Theory of
taxi1010.com

Taunts, Insults or Attacks

Codewords Inside Aggressive "Tricks"

"Wings" to Fly
Back to Yourself

Backup
"Ideas"

Six Choices

Essays | Art

Street Smarts

Presskit | Publicity

Feedback

Periscope

Site Map

Kids' Pages

Milestones

The Way Out

 

CLINIC

PATIENT

DIAGNOSTIC

Patient refers to it as stargate-one-seven

A Curmudgeon.1

Masking.2

 

TOOLSET

INFORMAL FALLACY

 

—As fast as that. Dark magic.

Making out. Like a bandit. 

Too tired to look. 

—Never led to assume things.

Moxie's

Disease

 

Paper Tigers — Some people take note of what you like or dislike so they can make fun of you - They say, "Teach me how to be a wild artist ... and get a job at a bank." - What they're really doing is trying to scare you away from your libido, or wish to live - People only feel bad when they're not themselves.

 

NOTES TO MYSELF

PSYCHOLOGICAL AGE

CLASS

[arrogance & patronization] - With appealing "wildness" and good-natured charm, (though persistently beating around the bush,) they seek out "buddies" whose youth, manners or innate sense of decency allow them to tolerate being sitting ducks for mean people - They just babble on - It's fairy-tale land - They think what they read in a book is what you ask someone - They don't want the truth - They don't want to face the truth - They think I am constant; I am solid - They act as if everyone's always cheated them - They act perplexed, and try to squelch your self-expression, or push people around by using indirection - No facts, no nothing; just how great it is - You're supposed to "take a hint." - In the Land of the Blind, the one-eyed man is king - They don't want you to wish to be alive - They want you to obey their every whim - Like a thief that comes in the night - Hold your breath and sense your genitals - It's like a gear shift - Then respond with just a few words, maybe a verbal tool or phrase you've saved at the tip of your tongue - As fast as that. Dark magic. Making out. Like a bandit. Too tired to look, or Never led to assume things.

The Age of Attention, ages 4-7

Murder

 

 
 
 
 
 

Exactly what someone said [or did]
... usually not very original.

The thoughts of a "bad child"
... to free your mind again.

TRICKS

WINGS

IDEAS

"Is your electricity out?"

—As fast as that. Dark magic.

—You have batteries, right?

"The air was good." [You just turned off the air-conditioner and opened the window]

—As fast as that. Dark magic.

—It's an indication.

"Is there a law against having the air-conditioning on in the city?"

—Making out. Like a bandit.

—Are you sure you wanted to say that?

"Will you turn it back on then?"

—As fast as that. Dark magic.

—Certainly.

"Hi. How are things going?" [From an incessantly intrusive manager]

—Making out. Like a bandit.

—There's more ... There's lots of things ... It's really good to be around people who see certain things ... All these things are happening because you're not dead.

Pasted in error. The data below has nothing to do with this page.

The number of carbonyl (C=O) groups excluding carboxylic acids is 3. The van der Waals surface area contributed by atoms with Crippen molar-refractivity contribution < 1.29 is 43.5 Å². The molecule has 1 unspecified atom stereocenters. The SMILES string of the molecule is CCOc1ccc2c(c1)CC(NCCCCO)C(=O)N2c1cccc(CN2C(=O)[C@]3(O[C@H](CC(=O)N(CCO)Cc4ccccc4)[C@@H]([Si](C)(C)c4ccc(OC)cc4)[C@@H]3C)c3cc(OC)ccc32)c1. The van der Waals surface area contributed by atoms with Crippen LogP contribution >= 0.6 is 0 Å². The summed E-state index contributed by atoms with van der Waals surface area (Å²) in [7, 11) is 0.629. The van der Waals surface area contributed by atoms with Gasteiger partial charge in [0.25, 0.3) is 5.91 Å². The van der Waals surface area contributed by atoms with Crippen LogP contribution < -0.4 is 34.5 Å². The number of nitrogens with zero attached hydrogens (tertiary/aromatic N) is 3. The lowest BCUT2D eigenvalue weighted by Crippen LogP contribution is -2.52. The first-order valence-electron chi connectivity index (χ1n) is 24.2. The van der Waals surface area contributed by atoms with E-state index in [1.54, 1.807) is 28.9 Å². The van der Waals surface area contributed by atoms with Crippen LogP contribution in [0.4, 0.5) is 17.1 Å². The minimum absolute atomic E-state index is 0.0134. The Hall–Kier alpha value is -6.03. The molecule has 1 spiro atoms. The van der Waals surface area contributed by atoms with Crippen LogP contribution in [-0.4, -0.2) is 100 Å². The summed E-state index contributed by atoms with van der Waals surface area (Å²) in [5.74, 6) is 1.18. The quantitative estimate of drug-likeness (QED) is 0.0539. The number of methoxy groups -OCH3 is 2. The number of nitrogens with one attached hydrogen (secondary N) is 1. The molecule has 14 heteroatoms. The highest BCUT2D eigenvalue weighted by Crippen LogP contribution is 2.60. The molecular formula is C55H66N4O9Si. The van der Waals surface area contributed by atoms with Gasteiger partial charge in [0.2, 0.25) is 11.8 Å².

"u dick."

—Never led to assume things.

—That's good enough for me.

"The unemployed need not apply." [For any work]

—Never led to assume things.

—That's a selling point ... Fugitives from justice ... That's the nice half of the family ... Conserve your strength ... That's right on top! ... The devil never sleeps ... (Without looking ... which you buy into) ... I don't make mistakes ... The mushroom style of management: Stay in the dark and pile on the shit.

"How have you been, sir? – So far, so good?"

—Too tired to look.

—People either get along or they don't – and it's really nice.

"Hey, man, how are you doing?"

—Too tired to look.

—Playing with danger.

"That's the right answer."

—As fast as that. Dark magic.

—Just thoughtless.

"Richard! How're you doing, guy?"

—Too tired to look.

—Laughing at pain.

"That's scary the way you said that."

—As fast as that. Dark magic.

—Everyone can use someone who's good! .. Pre-Code Hollywood ... We can always use more ... Too tired to look ... That is a scream!

"How are you doing, Sir?"

—Never led to assume things.

—Not that they have to, but they do.

"That website [taxi1010] is frightening. i don't know what to make of it. at first it was funny, but then i realized (thought i realized) that they are dead, dead serious. and it creeps me out but i can't stop looking at me. please help."

—Never led to assume things.

—Did you ever have a Slinky®?

"Are you having trouble hearing what I'm saying?"

—As fast as that. Dark magic.

—They don't try really hard to kill anyone.

"Your American soccer is rubbish!"

—As fast as that. Dark magic.

—You don't mean that.

"What made him snap?"

—Too tired to look.

That's a loaded question!

"Wednesday."

—Too tired to look.

—You just don't know.

"How well do you really know someone?"

—Too tired to look.

—I will no longer use my pet's name as a password!

"Do you have someone?"

—Too tired to look.

—I don't really have to have one.

[Any incomprehensible or inexplicable question]

—Too tired to look.

—Search me? ... God is too big to fit inside one religion.

"Where are the most shops?"

—Too tired to look.

—Don't criticize things or expect anything.

"How was your day?"

—Too tired to look.

A nice life is what you allow into it ... Another terrible job is making violin strings.

"I haven't see you in a long time – Where've you been?"

—Too tired to look.

—One foot in heaven.

"How ya' doin'?" [Total stranger suddenly appearing in front of you]

—As fast as that. Dark magic.

—Wait, I want to hang onto my wallet!

"I asked you how you are."

—Too tired to look.

—You know, you never know ... Really intense.

"How much is it, if you don't mind my asking?"

—Too tired to look.

—One boring interlude after another.

"Starts at $3.10?"

—Too tired to look.

—For a long time.

"Has anyone famous ridden in your cab?"

—As fast as that. Dark magic.

Way up! ... Did you ever see the play, The Man Who Didn't Come to Dinner? ... Only the wealthy know ... The fifth world.